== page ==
A Perfect Two-Week Itinerary in Georgia

Davit Gareji Monastery Complex
Davit Gareji Monastery Complex | © Baia Dzagnidze
Photo of Baia Dzagnidze
Writer30 December 2017

Even though Georgia is a relatively small country, the attractions here are vast, starting from the ancient cities and ending with hiking in some of the most rural parts of the country. Visiting just the capital, Tbilisi, is never enough to experience the whole country with its customs and traditions. So here’s the best two-week itinerary in Georiga to help you plan your trip.

Day 1–3: Kutaisi

Kutaisi is one of the ancient cities of Georgia and its former capital. The reason for you to start a trip here is simple: the city has a great central location. Here, the number of things to see and do is vast. You can visit centuries-old caves, see dinosaur footprints, wander through the city and visit the UNESCO World Heritage Sites of Gelati Monastery and Bagrati Cathedral. Besides, the perfect location of the city gives much better day-trip opportunities to see the western part of the country, especially Vardzia, the giant cave town of the 12th century.

Fountain dedicated to the myth of Argonauts and Golden Fleece | © Andrzej Wójtowicz / Flickr

Day 4–6: Batumi

Coastal city Batumi is just a three-hour drive from Kutaisi. The bustling summer destination of the locals boasts modern architecture, an excellent dining scene, international hotels, and busy nightlife during the high season. You don’t need more than a day to explore the sights of the city; however, keep a day or two for exploring the surrounding areas, such as Petra Fortress, Green Lake, or Machakhela National Park.

Boulevard in Batumi | © jagermesh / Flickr

Day 7: Zugdidi

Zugdidi is a central town of the Samegrelo region and is home to the beautiful façades and captivating architectural exhibits at the Dadiani Palace. The city doesn’t have so many attractions to keep you around for more than a day, but once you get hungry, head towards any restaurant and try some staples of Megrelian cuisine such as ghomi and elarji, cornmeal dishes with sulguni cheese, gebjalia, and Megruli Khachapuri to name a few.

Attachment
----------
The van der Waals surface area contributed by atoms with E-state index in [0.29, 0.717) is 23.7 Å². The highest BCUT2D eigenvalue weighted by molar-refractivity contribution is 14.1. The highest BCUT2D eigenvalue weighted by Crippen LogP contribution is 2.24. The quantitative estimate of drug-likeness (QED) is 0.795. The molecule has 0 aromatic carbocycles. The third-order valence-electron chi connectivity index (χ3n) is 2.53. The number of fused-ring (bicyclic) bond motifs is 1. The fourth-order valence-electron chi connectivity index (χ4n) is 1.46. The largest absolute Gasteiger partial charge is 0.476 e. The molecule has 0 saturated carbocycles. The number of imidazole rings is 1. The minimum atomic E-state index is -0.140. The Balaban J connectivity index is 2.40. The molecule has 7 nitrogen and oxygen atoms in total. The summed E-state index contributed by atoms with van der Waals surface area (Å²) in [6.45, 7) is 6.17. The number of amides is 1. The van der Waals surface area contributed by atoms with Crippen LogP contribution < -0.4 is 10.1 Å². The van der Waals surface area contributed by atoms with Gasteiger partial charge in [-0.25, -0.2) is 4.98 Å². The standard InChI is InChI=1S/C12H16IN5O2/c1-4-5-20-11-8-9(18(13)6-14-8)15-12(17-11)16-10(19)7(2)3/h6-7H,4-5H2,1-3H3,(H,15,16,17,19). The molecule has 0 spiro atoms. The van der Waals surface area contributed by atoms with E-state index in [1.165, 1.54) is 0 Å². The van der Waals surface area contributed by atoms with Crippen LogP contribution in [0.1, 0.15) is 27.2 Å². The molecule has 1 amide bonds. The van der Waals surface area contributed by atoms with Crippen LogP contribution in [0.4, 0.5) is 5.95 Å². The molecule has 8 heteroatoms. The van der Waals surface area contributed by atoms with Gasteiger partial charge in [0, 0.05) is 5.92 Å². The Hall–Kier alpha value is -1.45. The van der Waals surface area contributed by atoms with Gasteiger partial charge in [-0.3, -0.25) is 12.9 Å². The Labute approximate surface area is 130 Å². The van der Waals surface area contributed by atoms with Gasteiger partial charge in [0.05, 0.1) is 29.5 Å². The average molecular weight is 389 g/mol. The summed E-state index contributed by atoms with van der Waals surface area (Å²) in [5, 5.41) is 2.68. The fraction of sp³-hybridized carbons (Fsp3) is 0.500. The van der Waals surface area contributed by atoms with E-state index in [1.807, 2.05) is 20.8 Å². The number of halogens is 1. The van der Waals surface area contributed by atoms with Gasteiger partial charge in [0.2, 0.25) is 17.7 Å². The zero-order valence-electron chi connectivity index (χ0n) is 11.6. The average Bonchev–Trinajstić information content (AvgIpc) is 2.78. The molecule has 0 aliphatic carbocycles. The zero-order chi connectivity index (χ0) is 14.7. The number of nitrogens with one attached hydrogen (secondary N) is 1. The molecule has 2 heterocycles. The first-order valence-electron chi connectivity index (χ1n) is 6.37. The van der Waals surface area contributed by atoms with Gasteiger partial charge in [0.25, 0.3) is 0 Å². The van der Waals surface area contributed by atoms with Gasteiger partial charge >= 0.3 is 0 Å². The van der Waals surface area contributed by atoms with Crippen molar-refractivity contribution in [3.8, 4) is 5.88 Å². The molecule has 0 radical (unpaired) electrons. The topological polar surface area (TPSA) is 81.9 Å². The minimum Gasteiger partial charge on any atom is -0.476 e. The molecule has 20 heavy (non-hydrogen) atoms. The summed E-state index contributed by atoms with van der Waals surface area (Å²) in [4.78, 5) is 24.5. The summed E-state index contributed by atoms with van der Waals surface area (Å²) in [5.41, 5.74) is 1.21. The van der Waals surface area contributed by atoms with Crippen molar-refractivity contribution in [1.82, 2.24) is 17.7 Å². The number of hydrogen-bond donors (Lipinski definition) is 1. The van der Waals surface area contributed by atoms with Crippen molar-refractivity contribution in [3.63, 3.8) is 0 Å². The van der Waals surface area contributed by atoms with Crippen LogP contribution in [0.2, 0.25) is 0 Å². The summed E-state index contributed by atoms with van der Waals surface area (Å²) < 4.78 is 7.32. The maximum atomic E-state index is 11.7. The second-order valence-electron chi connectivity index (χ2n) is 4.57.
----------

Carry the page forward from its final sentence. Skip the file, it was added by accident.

Dadiani Palace in Zugdidi | © Panegyrics of Granovetter / Flickr

Day 8–10: Mestia and Ushguli

From Zugdidi, drive to Mestia for approximately three hours to experience one of the rural, mountainous parts of Georgia: Svaneti. Enjoy the picturesque views of Tetnulti Mountain, the 10th highest peak of the Caucasus, visit the Svaneti Museum of History and Ethnography to learn more about the region’s culture and traditions, and try the local cuisine.

Mestia | © Baia Dzagnidze

Next day, drive to Ushguli, another small town considered the highest settlement in Europe at an elevation of 2,200 meters above sea level and another UNESCO World Heritage Site of the country. Here you can enjoy the breathtaking view of Shkhara, the highest mountain in Georgia.

Village Ushguli in Svaneti | © Baia Dzagnidze

Day 10–11: Mtskheta and Tbilisi

On your way to the capital of Georgia, make a small detour to visit another ancient town of the country: Mtskheta. You will need only an hour or two to explore the city. The main attraction of Mtskheta is Svetitskhoveli Cathedral, an excellent example of medieval Georgian religious architecture.

Svetitskhoveli Cathedral | © Levan Gokadze / Flikr

Tbilisi is the city of diversity, where old and new, and Europe and Asia co-exist harmoniously. Explore the town, its narrow cobblestone lanes of Abanotubani, rejuvenate in sulfur baths, learn the culture at the Museum of Georgia, and enjoy the panoramic views over the city from the Funicular.

Narrow Cobblestone Lanes of Tbilisi | © Baia Dzagnidze

Day 12–14: Sighnaghi and David Gareja

After you have explored the capital, head towards the eastern part of the country, Kakheti, and visit Sighnaghi and David Gareja. The latter is another cave monastery complex located in desert bordering Azerbaijan. Besides a beautiful complex of the monastery, the area offers picturesque views over the colourful canyons.

Davit Gareji Monastery Complex | © Baia Dzagnidze

Sighnaghi is a newly-renovated city that former president Saakashvili called the ‘city of love’. There’s no explanation why, but the theory is that the city has a civil ceremony centre for weddings open 24/7.

Sighnaghi | © Roberto Strauss / Flickr

However, this is not what Sighnaghi is famous for. It has much long and rich history seen in every cobblestone street of the town. Explore the centuries-old defense wall, try some traditional wine, and look over the Alazani Valley.

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